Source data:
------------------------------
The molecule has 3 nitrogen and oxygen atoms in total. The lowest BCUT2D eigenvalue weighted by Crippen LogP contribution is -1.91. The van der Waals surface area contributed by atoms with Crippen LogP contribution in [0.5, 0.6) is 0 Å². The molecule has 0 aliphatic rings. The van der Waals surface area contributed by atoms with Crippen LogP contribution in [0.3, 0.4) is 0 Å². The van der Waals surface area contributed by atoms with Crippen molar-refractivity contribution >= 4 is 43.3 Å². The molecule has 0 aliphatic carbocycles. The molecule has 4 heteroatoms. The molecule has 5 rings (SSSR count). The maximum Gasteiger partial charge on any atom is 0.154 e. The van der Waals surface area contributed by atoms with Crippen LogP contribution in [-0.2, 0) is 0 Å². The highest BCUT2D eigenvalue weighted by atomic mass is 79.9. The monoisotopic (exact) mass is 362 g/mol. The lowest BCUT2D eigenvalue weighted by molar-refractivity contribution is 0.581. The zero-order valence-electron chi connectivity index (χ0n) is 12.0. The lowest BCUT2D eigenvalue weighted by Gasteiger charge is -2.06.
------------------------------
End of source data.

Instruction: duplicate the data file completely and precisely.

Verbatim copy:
The molecule has 3 nitrogen and oxygen atoms in total. The lowest BCUT2D eigenvalue weighted by Crippen LogP contribution is -1.91. The van der Waals surface area contributed by atoms with Crippen LogP contribution in [0.5, 0.6) is 0 Å². The molecule has 0 aliphatic rings. The van der Waals surface area contributed by atoms with Crippen LogP contribution in [0.3, 0.4) is 0 Å². The van der Waals surface area contributed by atoms with Crippen molar-refractivity contribution >= 4 is 43.3 Å². The molecule has 0 aliphatic carbocycles. The molecule has 4 heteroatoms. The molecule has 5 rings (SSSR count). The maximum Gasteiger partial charge on any atom is 0.154 e. The van der Waals surface area contributed by atoms with Crippen LogP contribution in [-0.2, 0) is 0 Å². The highest BCUT2D eigenvalue weighted by atomic mass is 79.9. The monoisotopic (exact) mass is 362 g/mol. The lowest BCUT2D eigenvalue weighted by molar-refractivity contribution is 0.581. The zero-order valence-electron chi connectivity index (χ0n) is 12.0. The lowest BCUT2D eigenvalue weighted by Gasteiger charge is -2.06.